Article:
Just as if the visiting youth weren't fucked up enough already... When asked about a potential new law allowing the police to bug anyone without permission from a judge, a group of three students declared how enthusiastic they were about the law. Since they were honnest citizen, they didn't see any problem with the police being allowed to spy on them.

Unrelated to that, I received a mail from the French ambassy I was allowed to vote for the French presidential elections from here in Sweden. Considering I thought they had lost my registration papers, it's a pleasant surprise. Now I'll have to pay a little less attention to the absurdities coming out of Swedish politicians, and listen to the infinite wisdom (ahem) of French candidates.

Thursday, February 15, 2007

What goes up must come down...

I got a high fever last Monday, which is unusual. I seldom get fever. I guess it does not hurt to have one now and then (well, rather "then" than "now"). It cuts appetites, which helps you get rid of fat without the hassle of training. It makes you see yellow, which is pretty cool. Kind of like x-ray or infrared vision superpower. I have not found a use for yellow vision yet, but I'm sure there must be some.

More seriously, I got pretty scared when I realized I was stuck alone at home with a body thermostat gone wild. Strangely, it was all gone the next day. Applying cold towels on my forehead made wonders to bring the temperature down from 40 to 38.7 degrees.

Sunday, January 28, 2007

Macro mode

I discovered the macro mode on my camera...

Emperor - The Death of Kings -

A book by Conn Iggulden. It's the second by him I read after "The Mosaic of Shadows"... Wait a second... No, that one was written by Tom Harper. Funny, I had the impression the two books were written by the same person.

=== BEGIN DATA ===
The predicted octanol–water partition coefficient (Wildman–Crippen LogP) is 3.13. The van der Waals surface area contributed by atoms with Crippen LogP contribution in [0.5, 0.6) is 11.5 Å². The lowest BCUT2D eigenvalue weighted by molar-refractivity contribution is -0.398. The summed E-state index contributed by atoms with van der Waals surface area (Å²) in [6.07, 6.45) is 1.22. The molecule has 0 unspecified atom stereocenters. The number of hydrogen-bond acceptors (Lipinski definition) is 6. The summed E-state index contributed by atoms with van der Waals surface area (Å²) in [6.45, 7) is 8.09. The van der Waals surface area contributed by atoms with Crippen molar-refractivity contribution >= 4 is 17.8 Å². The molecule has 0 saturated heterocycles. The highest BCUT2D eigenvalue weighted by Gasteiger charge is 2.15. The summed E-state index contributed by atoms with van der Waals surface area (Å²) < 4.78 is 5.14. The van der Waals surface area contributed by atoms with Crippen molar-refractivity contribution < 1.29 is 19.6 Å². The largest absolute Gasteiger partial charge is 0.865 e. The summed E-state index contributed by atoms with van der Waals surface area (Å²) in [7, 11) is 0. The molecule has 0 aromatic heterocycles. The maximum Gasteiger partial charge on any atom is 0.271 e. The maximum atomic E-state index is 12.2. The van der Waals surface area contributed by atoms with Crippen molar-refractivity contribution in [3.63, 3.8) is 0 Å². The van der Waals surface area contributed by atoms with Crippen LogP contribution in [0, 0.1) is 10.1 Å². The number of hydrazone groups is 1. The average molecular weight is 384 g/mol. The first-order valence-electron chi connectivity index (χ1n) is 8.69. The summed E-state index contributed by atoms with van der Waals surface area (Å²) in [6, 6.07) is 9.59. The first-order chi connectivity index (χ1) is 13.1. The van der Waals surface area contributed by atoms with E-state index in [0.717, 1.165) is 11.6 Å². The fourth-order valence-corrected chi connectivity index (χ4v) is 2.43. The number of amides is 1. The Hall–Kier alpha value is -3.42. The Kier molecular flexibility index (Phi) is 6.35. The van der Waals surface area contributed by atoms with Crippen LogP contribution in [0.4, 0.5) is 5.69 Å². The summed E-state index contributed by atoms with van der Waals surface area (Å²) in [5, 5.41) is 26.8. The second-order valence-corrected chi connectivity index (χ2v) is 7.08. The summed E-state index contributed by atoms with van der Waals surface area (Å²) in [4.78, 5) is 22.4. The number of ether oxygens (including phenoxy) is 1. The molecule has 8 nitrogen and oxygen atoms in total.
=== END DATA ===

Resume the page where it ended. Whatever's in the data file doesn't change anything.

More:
Anyway, I liked both. Now that I think of it, "The Death of Kings" lacks a central story, as opposed to "The Mosaic of Shadows". The former tells a part of Julius Caesar's life, mentioning several unrelated successive battles, while the latter is focused on one particular event, the siege of Byzantium by a "friendly" allied army.
C. Iggulden describes the life of Romans - civilians, politicians and soldiers - in an precise and accurate way.
A good read if you are interested in ancient Rome and Caesar.

Sunday, January 07, 2007

Saddam Hussein's execution: What a waste!

The execution of Saddam in Iraq surprised me a bit. I don't understand why it was so urgent to kill him. There are quite a few other cases that should have been investigated. I don't believe it was the Americans who speeded up the process. I read in the Herald Tribune that the American administration did all they could to prevent that execution, arguing it was barely legal. Indeed, Iraq's president approval was needed to go ahead with the execution. Talabani did not give a clear approval, instead of that he refrained from objecting.

It feels like the Shia wanted to show their power. The unofficial video of the execution shows clearly who the executioners were serving. Al Sadr and his followers have now taken over Iraq. I am shocked to see that the upcoming investigation is targeted at who recorded the scene using a mobile phone, rather than addressing the behaviour of the government towards the Sunni part of the population. Showing how the execution really went, in contrast to what the official video shows, was a brave act that is probably more of a milestone towards democracy than the execution itself.
I think Shias taking over the government is what Sunnis (in Iraq and in neighbouring countries) are so upset about, not so much that it was done during the Eid.

Keeping Saddam alive and judging him in an international court for his invasion of Iran would have been (1) fair and (2) a gesture towards Iran, thus demonstrating the West is not an enemy of the Iranian people, as Iran's propaganda would have their people believe.